That said, the devil is in the details. Buying a combo rail/flight electronic ticket from e.g. Gilroy to JFK via SFO ought to include transportation from Millbrae/SFO to the SFO terminal by BART or SamTrans shuttle bus. Same applies for transportation between airport and the nearest HSR station in San Jose, Oakland, Sacramento, Fresno, Burbank, LA and San Diego. In Palmdale and Ontario, the distance will be short enough to walk or support via a courtesy people mover paid for with airport taxes.

One option would be to include automatically generated barcodes on the electronic tickets that can be scanned at the access points to the rail services. Just print out your e-ticket (fold along dotted lines only!) and swipe it at the barcode reader. Access will be granted after obtaining authorization from a database.

@ spokker -

I suspect that at least some of the groundwork on obtaining the ROW has already been done behind the scenes via options to buy, subject to funds becoming available. They're not discussing it publicly because that would invite even more speculators and eminent domain NIMBYs.

The ridership numbers haven't really changed, but they have been misquoted. The system is supposed to have spare capacity in 2030 because the population will continue to grow after that, as well. Comparisons with Amtrak ridership are essentially meaningless because the HSR trains are both fast and punctual. In approving the bond, voters have implicitly signed up to some lifestyle changes.

A discussion of vendor preference would be premature at this point, especially since CHSRA will ask them to become investors in the project as well. Essentially, the trains are purchased at reduced cost in return for a share of operating profits over a long period. Alstom did that for the project in Argentina. Siemens entered into a JV to manufacture the second and subsequent batch of Velaro trains in China, where they are called Hexian.

For obvious reasons, CHSRA will be negotiating with vendors behind closed doors in preparation for the formal tender. However, it is fair to ask for details of the vendor selection process not just for the trains but also for the construction projects. In particular, the process must be open to multiple credible vendors to avoid charges of shenanigans.

@ eric -

haven't read the whole plan in detail yet, but here's a first take:

a) CHSRA delivered when they said they would

b) the numbers are up to date

c) while the state is still only on the hook for $9 billion, the projected private investment no longer covers 1/3 of the starter line. CHSRA hopes to cover the shortfall with contributions from the cities and counties served (not new but previously not highlighted) plus a much bigger earmark from Congress. Getting that much could be an uphill struggle even with a pro-rail administration and a Congress prepared to prime the pump.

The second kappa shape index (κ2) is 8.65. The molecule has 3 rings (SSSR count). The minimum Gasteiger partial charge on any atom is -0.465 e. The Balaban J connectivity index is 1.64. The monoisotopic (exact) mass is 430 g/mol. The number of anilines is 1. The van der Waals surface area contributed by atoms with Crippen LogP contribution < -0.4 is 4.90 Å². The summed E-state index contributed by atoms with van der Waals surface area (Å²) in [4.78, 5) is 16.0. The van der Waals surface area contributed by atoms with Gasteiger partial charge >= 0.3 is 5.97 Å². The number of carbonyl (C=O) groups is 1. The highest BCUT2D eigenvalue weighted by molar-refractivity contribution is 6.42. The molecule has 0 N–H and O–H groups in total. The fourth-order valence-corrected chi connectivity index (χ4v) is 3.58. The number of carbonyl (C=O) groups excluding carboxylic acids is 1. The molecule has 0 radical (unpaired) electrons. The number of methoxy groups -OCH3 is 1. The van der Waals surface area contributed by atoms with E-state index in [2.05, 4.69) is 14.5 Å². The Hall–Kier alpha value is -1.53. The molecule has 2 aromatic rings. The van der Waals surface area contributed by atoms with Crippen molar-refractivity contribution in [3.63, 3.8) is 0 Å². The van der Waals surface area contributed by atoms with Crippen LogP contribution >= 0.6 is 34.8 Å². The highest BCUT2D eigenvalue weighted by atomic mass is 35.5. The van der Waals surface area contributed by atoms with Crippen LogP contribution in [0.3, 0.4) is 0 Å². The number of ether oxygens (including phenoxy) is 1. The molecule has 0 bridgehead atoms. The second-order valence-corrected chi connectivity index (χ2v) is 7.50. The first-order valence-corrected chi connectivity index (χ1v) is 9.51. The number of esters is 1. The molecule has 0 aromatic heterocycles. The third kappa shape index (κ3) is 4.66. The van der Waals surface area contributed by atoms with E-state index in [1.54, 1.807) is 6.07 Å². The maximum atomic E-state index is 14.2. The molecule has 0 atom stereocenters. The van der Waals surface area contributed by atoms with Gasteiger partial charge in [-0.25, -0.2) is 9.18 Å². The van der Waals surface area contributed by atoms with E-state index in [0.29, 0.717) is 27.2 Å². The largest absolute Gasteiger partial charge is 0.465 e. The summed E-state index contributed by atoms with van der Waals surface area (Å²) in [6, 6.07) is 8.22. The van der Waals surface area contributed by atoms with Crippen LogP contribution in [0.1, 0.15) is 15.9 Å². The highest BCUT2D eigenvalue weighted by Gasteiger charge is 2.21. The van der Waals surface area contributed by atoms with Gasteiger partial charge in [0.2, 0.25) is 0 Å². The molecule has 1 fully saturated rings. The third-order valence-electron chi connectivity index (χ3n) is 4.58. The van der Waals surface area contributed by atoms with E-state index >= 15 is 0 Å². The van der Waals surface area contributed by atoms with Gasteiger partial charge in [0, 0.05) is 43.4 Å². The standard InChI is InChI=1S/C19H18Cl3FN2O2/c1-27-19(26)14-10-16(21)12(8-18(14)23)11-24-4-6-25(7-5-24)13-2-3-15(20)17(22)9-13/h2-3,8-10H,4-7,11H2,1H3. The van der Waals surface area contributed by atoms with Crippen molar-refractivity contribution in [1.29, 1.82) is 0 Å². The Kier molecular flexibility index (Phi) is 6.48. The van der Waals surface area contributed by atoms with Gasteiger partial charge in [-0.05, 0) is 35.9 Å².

d) scraping together $33 billion requires all non-state parties to contribute at or near the upper end of their projected contribution range. CHSRA needs to articulate and obtain buy-in on a solid implementation process, especially for the project-level EIR/EIS work, ROW acquistion and FRA rulemaking.

The Authority should hire a stakeholder management team to keep its web site much more current and add moderated discussion forums to it. People will have a lot of questions and opinions, in the 21st century they will insist on being part of the gestation process to a much greater extent than was the case for previous mega-projects. Web-based town hall meetings with professional production values would be very useful, too. So would reference pages on HSR technology (including video clips illustrating visual impact, noise, vibration, safety etc.), a glossary on planning and HSR lingo, ...

In particular, the Authority MUST hold the line on grade separation solutions and features (e.g. WiFi) that would lead to cost escalations. Anyone who wants something extra will have to bring the additional funds required to the negotiating table themselves, at an early date.

e) CHSRA is committing to renewable electricity

crzwdjk said...

I suspect that the most ready, and most immediate, use of the $950 million is for Caltrain electrification. It's basically a matter of finishing final design and starting to build. The Union Station Run-Through Tracks project was also fairly well along when it stalled for lack of funding, and I imagine it can be restarted quickly.

By the way, I'm looking at the business plan right now, and they're predicting 10.8 million boardings a year at Union Station, 9.1 million at SF Transbay, and 6.5 million at Sacramento. Amtrak only gets 4 million at NY Penn, and that's with lines to DC, Boston/Springfield, and Albany all converging on one station. Their high ridership scenario is based on an LA-SF average fare of $68, while the lower ridership/higer revenue scenario is based on a fare of $104. They're expecting to pay $4 billion for the SF-SJ segment, and by far the most expensive cost per mile is the LA-Palmdale segment. Also, they're counting on $2-3 billion in funding from local agencies along the route. It seems that they want to have the whole thing be privately operated (both infrastructure and operations). Finally, it's reassuring to know that they have given some thought to a phasing plan and to opening the system in stages, with the initial work being on the LA and SF ends, and progressing from one or the other to the Central Valley.